About the AI personality presets
Currently, you can find four AI personality presets in the customization console in the test branch. These represent a few different answers to the crucial question: How should the AI rivals behave in order to be fun to play against?
The short version is:
- competitive - it should try to win by any means necessary
- roleplaying - it should represent a kingdom in the game world which reacts to player actions in a way that feels natural
- maniac - it should be constantly attacking, making the game fast and exciting
- neutral - it should have no feelings towards others, simply attacking whoever happens to be in it’s way at the moment
For a slightly deeper explanation see the section below.
I don’t think there is necessarily a single “right” answer here, rather I suspect it might be a thing of personal preference. Which makes me very curious which of these personalities sounds most fun to YOU. It’s one of the questions in the feedback survey! Or does your idea of an ideal AI rival behavior not fit any of these? In that case I’d really like to hear about it!
More detailed info on each personality preset bellow. Please note that this describes the goal I have in mind for each personality type, the current implementation might not be the most accurate reflection of it yet ☺. So far I was mainly focusing on polishing the AI behavior with the default settings (“competitive” personality).
In a Game of Thrones, you win, or you die.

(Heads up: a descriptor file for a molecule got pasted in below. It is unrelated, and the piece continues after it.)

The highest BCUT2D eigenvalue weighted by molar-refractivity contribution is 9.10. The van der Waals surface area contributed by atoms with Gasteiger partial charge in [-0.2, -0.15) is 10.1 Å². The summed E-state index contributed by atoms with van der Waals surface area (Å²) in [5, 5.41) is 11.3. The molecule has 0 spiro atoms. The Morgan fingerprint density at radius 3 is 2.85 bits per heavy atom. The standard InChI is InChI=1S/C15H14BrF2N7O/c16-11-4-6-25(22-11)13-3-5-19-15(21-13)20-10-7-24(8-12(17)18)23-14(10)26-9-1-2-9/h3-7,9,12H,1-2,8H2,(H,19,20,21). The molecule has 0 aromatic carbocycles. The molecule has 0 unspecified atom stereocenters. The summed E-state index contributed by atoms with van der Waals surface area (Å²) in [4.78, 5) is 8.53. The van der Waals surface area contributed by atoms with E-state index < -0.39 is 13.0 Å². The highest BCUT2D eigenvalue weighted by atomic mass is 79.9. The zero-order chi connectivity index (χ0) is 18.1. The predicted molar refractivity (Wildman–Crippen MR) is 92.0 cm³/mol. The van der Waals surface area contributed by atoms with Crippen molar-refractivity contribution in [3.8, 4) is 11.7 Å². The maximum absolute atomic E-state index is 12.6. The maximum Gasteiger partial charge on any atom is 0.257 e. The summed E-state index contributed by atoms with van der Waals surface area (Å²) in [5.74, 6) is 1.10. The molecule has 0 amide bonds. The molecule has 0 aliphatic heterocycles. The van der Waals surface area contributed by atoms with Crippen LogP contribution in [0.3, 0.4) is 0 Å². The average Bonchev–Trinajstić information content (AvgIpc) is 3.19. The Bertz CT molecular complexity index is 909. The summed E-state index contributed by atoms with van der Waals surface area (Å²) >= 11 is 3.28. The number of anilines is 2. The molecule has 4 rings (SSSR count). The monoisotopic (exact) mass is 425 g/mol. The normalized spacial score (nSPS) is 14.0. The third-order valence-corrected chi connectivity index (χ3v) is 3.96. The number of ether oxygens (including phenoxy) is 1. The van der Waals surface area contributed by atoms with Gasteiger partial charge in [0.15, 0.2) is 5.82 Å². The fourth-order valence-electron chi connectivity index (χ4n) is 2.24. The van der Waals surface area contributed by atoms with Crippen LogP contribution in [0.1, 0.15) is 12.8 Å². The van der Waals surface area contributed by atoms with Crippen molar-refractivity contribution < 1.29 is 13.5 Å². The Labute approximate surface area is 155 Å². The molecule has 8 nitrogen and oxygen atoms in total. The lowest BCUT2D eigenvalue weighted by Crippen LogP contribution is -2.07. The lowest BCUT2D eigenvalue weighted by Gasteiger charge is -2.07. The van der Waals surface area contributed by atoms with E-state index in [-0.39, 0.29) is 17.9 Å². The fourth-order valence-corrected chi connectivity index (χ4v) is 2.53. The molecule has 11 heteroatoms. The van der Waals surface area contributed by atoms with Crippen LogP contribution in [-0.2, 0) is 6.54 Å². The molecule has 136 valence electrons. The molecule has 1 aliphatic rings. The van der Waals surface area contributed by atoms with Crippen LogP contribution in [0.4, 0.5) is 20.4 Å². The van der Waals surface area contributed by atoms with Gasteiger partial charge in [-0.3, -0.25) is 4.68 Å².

This was always my preferred direction for the AI in Konkr. Each AI rival tries their best to win the game, emulating a reasonably skilled human opponent. It’s a competition where everyone is aware that the second place is worth nothing.
- Every turn demands your full concentration and any mistake can be very costly, even when you’re in the lead.
- When one faction gains the upper hand, the others will conspire to take it down - late game usually becomes a “you vs everybody else” battle.
- Rivals have strong sense of self-preservation and avoid reckless risks unless they are desperate.
- Alliances are only reliable for as long as they remain mutually beneficial, not for one turn longer.
Violence begets violence.
This is more along the lines of what you would expect in a more immersive sandbox strategy game. The rival factions naturally grow and respond to player actions, but they are not focused on winning the game. Weaker factions don’t conspire to stop the stronger ones and allies rarely betray you.
- The human player is in control and usually free to choose who to attack and who to ally with, leading to a wide breath of strategic choice (but perhaps not enough challenge).
- The rivals can strike back, but the player can generally relax once they get a sizable lead.
- Alliances are reliable, grudges are bitter.
- Rivals have strong sense of self-preservation and avoid reckless risks.
Ride now! Ride for ruin and the world’s ending!
For those looking for a more fast-paced and action-packed experience. The AI rivals are there to make crazy and exciting stuff happen on the board. They expand and attack recklessly, leaving their defenses wide open, but can also greatly benefit when their gamble pays off.
- The human player mostly has to react to the rivals actions in order to consistently punish their numerous reckless gambles.
- The games are fast and full of grandiose moves, but don’t leave much space for strategy or politics.
What makes a man turn neutral? Lust for gold? Power? Or were you just born with a heart full of neutrality?
This is closest to the pure Slay experience. It essentially removes diplomatic considerations from the game. There are no grudges, truces or alliances, everyone is simply out for themselves. There’s also no conspiring against stronger factions. The rivals take over tiles from other players with the same kind of indifference as if it was a neutral tile.